LGBT groups criticize decision to eject them from church near World Meeting event

The “Transforming Love: Exploring Gender Identity from Catholic Perspectives” workshop was scheduled to take place Sept. 26 at Philadelphia’s St. John the Evangelist Catholic Church.

The Catholic gay rights group New Ways Ministry criticized the decision by the Philadelphia Archdiocese to cancel the organization’s workshop on gender identity, which was due to take place during Pope Francis’ visit to the World Meeting of Families. Photograph taken on February 18, 2015 when New Ways Ministry's pilgrimage was given VIP seats to a papal audience in St. Peter's square. Photo courtesy of New Ways Ministry

The Catholic gay rights group New Ways Ministry criticized the decision by the Philadelphia Archdiocese to cancel the organization’s workshop on gender identity, which was to take place at the same time as Pope Francis’ visit to the World Meeting of Families. Photograph taken on Feb. 18, 2015, when New Ways Ministry’s pilgrimage group was given VIP seats to a papal audience in St. Peter’s Square. Photo courtesy of New Ways Ministry

(RNS) The Catholic gay rights group New Ways Ministry is criticizing a decision by the Philadelphia Archdiocese not to let a local parish host a workshop on gender identity that would have coincided with Pope Francis’ visit to the World Meeting of Families.

“How are LGBT people supposed to feel welcome in the Catholic Church when church officials will not allow them to speak?” asked Francis DeBernardo, executive director at New Ways Ministry, one of the organizers of the workshop.

“No speakers at the World Meeting will address the topic of gender identity, yet this is an issue that is being faced by more and more Catholic families and communities in the U.S.” DeBernardo said in a statement.


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The “Transforming Love: Exploring Gender Identity from Catholic Perspectives” workshop was to take place Sept. 26 at Philadelphia’s St. John the Evangelist Catholic Church parish center. But those plans were canceled after Archbishop Charles Chaput intervened, New Ways Ministry said in an online statement. The Philadelphia Inquirer reported that the organizers are looking into relocating the workshop to Arch Street United Methodist Church, which is near the city’s Convention Center.

The workshop would have coincided with Pope Francis’ highly anticipated visit to Philadelphia on Sept. 26-27.

U.S. ambassador to the Holy See, Kenneth F. Hackett, said the World Families was not a venue for LGBT groups. Photo courtesy of U.S. Embassy to the Holy See of Ambassador Kenneth F. Hackett

Kenneth F. Hackett, U.S. ambassador to the Holy See, said the World Meeting of Families was not a venue for LGBT groups. Photo courtesy of U.S. Embassy to the Holy See Ambassador Kenneth F. Hackett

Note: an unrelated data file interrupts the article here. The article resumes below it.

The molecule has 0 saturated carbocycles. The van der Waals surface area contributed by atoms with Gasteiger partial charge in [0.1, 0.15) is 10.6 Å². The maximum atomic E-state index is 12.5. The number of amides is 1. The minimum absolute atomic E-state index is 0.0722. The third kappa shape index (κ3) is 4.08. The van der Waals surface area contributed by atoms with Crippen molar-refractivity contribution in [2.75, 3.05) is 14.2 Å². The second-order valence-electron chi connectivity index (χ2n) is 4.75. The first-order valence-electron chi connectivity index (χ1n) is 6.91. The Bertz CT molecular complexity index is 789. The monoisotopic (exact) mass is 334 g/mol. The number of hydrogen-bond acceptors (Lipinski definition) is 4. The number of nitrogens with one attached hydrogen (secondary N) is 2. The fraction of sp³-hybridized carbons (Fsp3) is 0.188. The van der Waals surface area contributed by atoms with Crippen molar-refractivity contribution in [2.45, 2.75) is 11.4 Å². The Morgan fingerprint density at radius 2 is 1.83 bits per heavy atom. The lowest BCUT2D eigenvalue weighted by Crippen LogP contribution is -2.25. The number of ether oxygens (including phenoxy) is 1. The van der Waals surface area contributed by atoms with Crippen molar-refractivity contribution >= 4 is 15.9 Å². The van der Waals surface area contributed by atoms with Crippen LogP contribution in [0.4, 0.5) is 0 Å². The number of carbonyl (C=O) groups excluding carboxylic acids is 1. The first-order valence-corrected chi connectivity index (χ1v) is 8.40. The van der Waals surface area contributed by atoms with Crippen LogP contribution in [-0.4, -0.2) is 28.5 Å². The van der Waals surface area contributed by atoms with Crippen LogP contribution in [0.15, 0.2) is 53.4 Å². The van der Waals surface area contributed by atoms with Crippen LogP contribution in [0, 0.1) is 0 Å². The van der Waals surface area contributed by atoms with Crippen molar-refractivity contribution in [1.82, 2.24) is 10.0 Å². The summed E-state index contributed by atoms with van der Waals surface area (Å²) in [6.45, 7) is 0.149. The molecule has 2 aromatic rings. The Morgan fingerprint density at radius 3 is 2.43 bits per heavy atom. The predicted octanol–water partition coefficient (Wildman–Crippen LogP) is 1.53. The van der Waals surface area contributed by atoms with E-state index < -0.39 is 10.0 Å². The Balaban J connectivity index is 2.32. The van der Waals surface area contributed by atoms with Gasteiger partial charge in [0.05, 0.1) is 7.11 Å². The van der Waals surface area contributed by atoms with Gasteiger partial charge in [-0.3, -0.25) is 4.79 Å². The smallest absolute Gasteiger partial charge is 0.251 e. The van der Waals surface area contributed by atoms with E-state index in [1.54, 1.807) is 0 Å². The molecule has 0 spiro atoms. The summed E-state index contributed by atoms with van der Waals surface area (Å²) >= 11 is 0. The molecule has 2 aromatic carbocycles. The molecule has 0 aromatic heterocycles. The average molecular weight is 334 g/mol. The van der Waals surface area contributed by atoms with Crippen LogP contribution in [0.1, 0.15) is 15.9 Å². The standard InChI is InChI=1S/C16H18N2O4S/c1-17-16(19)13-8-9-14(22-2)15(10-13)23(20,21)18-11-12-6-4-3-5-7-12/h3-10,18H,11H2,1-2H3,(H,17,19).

Speaking before the New Ways Ministry announcement, Kenneth F. Hackett, U.S. ambassador to the Holy See, said he did not believe LGBT issues would be discussed at the World Meeting of Families.

“Why would they want to come anyway if they’re opposed to Catholic views on the family?” he said.

The ambassador explained that while the World Families gathering would not change attitudes toward same-sex couples, there would be an openness to people “in different circumstances,” such as women who have left violent relationships.

“There may be people protesting on LGBT rights or gay marriage equality, but that’s their right in our country so we respect that,” Hackett said.

Earlier this year, Chaput made it clear that he was opposed to welcoming LGBT organizations to the World Meeting. “We don’t want to provide a platform at the meeting for people to lobby for positions contrary to the life of the church,” he told journalists in Rome.

Archbishop Charles J. Chaput, O.F.M., Cap. during the Festival of Families announcement at the Pontifical North American College in Rome on June 23, 2015. Photo courtesy of Chris Warde-Jones, Archdiocese of Philadelphia

Archbishop Charles J. Chaput during the Festival of Families announcement at the Pontifical North American College in Rome on June 23, 2015. Photo courtesy of Chris Warde-Jones, Archdiocese of Philadelphia

“People who have experienced same-sex attraction” could attend the congress, he said, but gay families would not be up for discussion.


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DeBernardo said the workshop would have centered on transgender and intersex people talking about their personal and faith journeys, along with a family member, and would not have discussed the theology of gender identity.

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